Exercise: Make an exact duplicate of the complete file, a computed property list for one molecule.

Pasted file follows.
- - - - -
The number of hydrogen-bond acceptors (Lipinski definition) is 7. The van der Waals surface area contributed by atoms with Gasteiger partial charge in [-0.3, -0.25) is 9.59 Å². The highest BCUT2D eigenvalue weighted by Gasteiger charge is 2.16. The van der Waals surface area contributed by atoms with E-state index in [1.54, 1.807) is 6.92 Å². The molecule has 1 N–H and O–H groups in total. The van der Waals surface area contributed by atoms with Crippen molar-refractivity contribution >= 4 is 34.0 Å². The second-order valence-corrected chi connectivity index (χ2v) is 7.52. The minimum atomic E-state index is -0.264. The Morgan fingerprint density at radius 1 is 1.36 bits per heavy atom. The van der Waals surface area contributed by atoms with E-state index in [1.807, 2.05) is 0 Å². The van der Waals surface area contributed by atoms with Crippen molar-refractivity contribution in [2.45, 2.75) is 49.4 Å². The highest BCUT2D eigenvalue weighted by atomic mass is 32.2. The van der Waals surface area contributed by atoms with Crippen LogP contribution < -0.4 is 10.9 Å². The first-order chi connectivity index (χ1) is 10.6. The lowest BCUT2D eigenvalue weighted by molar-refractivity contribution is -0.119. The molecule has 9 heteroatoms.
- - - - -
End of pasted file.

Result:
The number of hydrogen-bond acceptors (Lipinski definition) is 7. The van der Waals surface area contributed by atoms with Gasteiger partial charge in [-0.3, -0.25) is 9.59 Å². The highest BCUT2D eigenvalue weighted by Gasteiger charge is 2.16. The van der Waals surface area contributed by atoms with E-state index in [1.54, 1.807) is 6.92 Å². The molecule has 1 N–H and O–H groups in total. The van der Waals surface area contributed by atoms with Crippen molar-refractivity contribution >= 4 is 34.0 Å². The second-order valence-corrected chi connectivity index (χ2v) is 7.52. The minimum atomic E-state index is -0.264. The Morgan fingerprint density at radius 1 is 1.36 bits per heavy atom. The van der Waals surface area contributed by atoms with E-state index in [1.807, 2.05) is 0 Å². The van der Waals surface area contributed by atoms with Crippen molar-refractivity contribution in [2.45, 2.75) is 49.4 Å². The highest BCUT2D eigenvalue weighted by atomic mass is 32.2. The van der Waals surface area contributed by atoms with Crippen LogP contribution < -0.4 is 10.9 Å². The first-order chi connectivity index (χ1) is 10.6. The lowest BCUT2D eigenvalue weighted by molar-refractivity contribution is -0.119. The molecule has 9 heteroatoms.